An article on MedPage Today about women physicians who choose not to practice cardiology because of work-life balance issues and gender discrimination problems in the field includes an invited commentary by Anne B. Curtis, MD, SUNY Distinguished Professor and Charles and Mary Bauer Professor and chair of the Department of Medicine. “Having this factor be so important to career decisions today means that one needs to consider these issues in structuring positions in order to attract the best people,” Curtis said.
An article in Business First reports that the Department of Medicine in the Jacobs School of Medicine and Biomedical Sciences, in conjunction with Evergreen Health, is participating in a multicenter clinical trial investigating the safety and efficacy of a regimen to treat HIV that is administered in monthly injections. Alyssa S. Shon, MD, clinical assistant professor of medicine, is principal investigator on the trial.
Research by Jeffrey M. Lackner, PsyD, professor of medicine, showed that patients with the most severe and persistent symptoms of irritable bowel syndrome achieved robust and sustained relief by learning to control symptoms with home-based behavioral treatment. “This is a novel, game-changing treatment approach for a public health problem that has real personal and economic costs, and for which there are few medical treatments for the full range of symptoms,” he said.
An article about questions over whether it was a broken heart that caused the hospitalization of former President George H.W. Bush just a day after the funeral of his wife, Barbara, interviews Anne B. Curtis, MD, SUNY Distinguished Professor and Charles and Mary Bauer Professor and chair of medicine. The sudden loss of a spouse, child or parent “releases an outpouring from the sympathetic nervous system, the fight-or-flight response, which is what seems to damage the heart in broken-heart syndrome,” she said. “The heart rate goes up sharply, blood pressure goes up. This is why people can also have a stroke in situations like this.”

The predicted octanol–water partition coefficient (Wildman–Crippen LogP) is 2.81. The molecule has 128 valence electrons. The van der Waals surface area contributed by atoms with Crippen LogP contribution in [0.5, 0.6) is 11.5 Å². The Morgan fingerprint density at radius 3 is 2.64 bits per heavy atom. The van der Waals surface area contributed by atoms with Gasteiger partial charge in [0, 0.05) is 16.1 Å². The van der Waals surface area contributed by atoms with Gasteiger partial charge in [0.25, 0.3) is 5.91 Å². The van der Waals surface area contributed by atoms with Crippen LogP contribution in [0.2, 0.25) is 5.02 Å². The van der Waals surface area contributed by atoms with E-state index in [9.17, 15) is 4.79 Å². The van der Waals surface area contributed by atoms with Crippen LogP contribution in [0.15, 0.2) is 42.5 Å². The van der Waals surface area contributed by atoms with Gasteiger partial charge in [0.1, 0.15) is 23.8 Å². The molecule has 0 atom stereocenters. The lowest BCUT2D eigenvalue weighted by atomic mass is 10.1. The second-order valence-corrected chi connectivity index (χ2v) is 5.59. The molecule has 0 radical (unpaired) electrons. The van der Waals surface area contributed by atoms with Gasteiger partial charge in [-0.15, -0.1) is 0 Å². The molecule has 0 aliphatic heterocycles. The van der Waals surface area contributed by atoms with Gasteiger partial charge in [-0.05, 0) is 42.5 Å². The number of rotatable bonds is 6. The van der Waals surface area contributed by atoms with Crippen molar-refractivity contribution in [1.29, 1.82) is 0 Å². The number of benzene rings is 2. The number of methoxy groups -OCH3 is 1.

A story in AAMC News, the newsletter of the Association of American Medical Colleges, mentions that the Jacobs School of Medicine and Biomedical Sciences has received an award under the Back to Bedside program designed to improve interactions between medical residents and patients. The story describes the new initiatives developed by UB residents, called “the Attending of the Day” and the “Close the Loop rounds.” The story quotes Regina Makdissi, MD, assistant professor of medicine and associate director of the internal medicine residency program, who said that the new programs give patients and families more opportunities to discuss all aspects of care in a less formal way. “Teaching best practices in communications will have a positive impact on current and future patients,” Makdissi said.